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City in a GardenEnvironmental Transformations and Racial Justice in Twentieth-Century Austin, Texas$
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Andrew M. Busch

Print publication date: 2017

Print ISBN-13: 9781469632643

Published to North Carolina Scholarship Online: January 2018

DOI: 10.5149/northcarolina/9781469632643.001.0001

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Epilogue

Epilogue

From Garden to City on a Hill: The Emergence of Green Urbanity

Chapter:
(p.237) Epilogue
Source:
City in a Garden
Author(s):

Andrew M. Busch

Publisher:
University of North Carolina Press
DOI:10.5149/northcarolina/9781469632643.003.0011

The epilogue looks at Austin in the twenty-first century, as the city has become a model of sustainable urban development based largely on its active and vociferous environmental community. These sustainability policies incentivized higher density growth in the urban core, which caused intense gentrification in many long-time minority communities. Minority environmental groups were unable to convince Austin’s political or environmental leaders that gentrification was an environmental issues, and thus many residents were displaced. The epilogue ends with some suggestions for mitigating the deleterious effects of the possessive investment in whiteness for Austin’s minorities.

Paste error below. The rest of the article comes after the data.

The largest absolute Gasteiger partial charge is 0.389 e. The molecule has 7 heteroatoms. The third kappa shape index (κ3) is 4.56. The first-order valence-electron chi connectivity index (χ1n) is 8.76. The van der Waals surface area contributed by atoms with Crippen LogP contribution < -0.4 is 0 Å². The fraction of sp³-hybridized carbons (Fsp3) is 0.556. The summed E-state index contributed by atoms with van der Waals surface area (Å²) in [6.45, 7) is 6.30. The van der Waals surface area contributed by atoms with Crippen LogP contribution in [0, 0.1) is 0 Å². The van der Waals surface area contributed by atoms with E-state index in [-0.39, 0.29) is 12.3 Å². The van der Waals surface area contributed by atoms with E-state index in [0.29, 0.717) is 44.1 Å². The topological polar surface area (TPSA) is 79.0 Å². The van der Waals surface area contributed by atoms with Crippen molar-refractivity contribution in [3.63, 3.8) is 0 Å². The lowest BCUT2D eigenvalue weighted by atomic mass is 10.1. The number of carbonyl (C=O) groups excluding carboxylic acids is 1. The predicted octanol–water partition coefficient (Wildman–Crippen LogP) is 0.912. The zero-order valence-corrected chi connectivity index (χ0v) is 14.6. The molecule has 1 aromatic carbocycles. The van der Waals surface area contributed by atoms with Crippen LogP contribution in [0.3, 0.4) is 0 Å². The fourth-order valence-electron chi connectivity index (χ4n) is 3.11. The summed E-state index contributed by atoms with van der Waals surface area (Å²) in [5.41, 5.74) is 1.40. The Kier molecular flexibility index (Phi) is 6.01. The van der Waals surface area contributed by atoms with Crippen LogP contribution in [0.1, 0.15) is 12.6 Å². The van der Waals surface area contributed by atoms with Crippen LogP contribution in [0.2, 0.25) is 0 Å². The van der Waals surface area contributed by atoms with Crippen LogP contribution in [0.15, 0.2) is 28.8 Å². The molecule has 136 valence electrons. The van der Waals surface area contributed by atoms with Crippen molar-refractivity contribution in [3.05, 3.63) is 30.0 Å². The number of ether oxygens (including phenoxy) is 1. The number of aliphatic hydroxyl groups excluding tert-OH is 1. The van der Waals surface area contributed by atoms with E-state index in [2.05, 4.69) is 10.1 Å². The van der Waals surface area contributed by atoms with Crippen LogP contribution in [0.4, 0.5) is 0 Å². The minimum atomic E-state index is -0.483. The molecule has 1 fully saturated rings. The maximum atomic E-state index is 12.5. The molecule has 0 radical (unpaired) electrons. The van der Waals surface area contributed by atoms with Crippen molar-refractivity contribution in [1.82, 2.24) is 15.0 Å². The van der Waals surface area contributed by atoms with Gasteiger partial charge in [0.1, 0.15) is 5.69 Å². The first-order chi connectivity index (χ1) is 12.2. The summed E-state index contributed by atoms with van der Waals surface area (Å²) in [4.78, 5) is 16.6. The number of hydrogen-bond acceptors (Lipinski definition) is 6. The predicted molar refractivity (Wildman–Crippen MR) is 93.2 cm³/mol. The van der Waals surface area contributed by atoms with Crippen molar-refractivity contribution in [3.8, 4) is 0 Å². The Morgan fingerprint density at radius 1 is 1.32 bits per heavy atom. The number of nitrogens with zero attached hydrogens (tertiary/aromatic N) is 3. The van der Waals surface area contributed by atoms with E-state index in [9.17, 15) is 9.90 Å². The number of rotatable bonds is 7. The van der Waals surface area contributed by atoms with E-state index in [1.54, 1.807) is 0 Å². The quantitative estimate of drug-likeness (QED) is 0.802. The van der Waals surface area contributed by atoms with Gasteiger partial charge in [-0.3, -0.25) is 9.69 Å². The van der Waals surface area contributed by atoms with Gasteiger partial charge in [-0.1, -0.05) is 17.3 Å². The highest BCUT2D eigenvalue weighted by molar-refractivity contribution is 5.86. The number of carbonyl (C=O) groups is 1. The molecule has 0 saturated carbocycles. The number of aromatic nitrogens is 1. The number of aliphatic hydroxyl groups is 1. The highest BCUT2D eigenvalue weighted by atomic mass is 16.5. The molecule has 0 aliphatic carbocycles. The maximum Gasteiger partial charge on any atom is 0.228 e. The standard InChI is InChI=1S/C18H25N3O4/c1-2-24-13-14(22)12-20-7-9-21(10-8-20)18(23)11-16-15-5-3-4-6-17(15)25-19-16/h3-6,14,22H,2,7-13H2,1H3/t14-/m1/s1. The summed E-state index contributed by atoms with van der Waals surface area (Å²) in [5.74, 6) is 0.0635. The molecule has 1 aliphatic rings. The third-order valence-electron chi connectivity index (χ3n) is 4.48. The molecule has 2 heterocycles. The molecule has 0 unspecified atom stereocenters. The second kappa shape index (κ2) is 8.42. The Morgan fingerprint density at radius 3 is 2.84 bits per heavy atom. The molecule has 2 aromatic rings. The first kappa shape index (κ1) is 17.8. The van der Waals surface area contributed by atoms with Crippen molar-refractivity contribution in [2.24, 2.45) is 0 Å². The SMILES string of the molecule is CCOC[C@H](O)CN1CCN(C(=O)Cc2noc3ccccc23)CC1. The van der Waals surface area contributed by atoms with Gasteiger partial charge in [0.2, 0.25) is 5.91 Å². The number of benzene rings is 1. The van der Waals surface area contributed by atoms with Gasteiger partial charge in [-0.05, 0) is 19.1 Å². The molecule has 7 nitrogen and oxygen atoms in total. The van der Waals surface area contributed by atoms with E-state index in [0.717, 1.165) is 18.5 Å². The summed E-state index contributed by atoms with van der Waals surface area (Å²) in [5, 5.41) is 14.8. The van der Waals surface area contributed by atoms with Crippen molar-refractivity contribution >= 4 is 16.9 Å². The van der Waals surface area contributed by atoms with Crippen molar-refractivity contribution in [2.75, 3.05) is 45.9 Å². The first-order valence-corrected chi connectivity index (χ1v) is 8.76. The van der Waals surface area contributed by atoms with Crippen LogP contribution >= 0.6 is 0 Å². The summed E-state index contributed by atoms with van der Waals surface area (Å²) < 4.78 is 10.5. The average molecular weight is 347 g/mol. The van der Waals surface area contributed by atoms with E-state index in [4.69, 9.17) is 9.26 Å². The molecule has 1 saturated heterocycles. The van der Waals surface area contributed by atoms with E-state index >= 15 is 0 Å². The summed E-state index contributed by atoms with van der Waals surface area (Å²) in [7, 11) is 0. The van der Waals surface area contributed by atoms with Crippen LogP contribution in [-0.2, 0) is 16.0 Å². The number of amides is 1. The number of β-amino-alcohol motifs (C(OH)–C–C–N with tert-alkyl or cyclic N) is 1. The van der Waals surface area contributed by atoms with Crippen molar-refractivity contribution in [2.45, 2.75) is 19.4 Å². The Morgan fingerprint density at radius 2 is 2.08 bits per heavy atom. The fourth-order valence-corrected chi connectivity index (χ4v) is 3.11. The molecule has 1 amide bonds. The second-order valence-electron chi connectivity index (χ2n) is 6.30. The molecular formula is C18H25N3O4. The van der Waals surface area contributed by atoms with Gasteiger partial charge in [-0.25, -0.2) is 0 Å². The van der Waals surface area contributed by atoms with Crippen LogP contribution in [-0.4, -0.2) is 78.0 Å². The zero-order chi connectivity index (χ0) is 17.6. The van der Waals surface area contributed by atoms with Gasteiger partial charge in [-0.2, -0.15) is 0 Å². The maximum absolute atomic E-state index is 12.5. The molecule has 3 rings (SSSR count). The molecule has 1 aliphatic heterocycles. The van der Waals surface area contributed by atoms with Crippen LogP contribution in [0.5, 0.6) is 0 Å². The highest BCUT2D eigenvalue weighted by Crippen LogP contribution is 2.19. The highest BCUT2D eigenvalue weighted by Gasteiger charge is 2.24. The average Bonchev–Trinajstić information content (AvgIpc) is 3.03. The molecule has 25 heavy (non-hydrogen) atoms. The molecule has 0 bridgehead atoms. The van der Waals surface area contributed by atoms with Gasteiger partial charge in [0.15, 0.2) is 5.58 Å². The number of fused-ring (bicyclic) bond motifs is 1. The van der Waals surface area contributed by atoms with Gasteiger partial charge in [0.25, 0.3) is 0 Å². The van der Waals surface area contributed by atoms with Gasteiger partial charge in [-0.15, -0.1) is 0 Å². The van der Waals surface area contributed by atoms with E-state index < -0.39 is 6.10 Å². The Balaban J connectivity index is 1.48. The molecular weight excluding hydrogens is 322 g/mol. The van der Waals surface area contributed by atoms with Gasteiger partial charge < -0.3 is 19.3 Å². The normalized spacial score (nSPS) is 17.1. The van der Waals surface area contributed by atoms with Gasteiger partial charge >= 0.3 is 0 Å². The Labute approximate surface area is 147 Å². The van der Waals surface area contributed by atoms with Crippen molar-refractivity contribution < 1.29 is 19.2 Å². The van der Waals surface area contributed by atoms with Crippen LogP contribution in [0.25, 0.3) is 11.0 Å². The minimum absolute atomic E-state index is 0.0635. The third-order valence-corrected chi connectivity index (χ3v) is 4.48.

Keywords:   gentrification, sustainability, ImagineAustin, green urbanity, zoning

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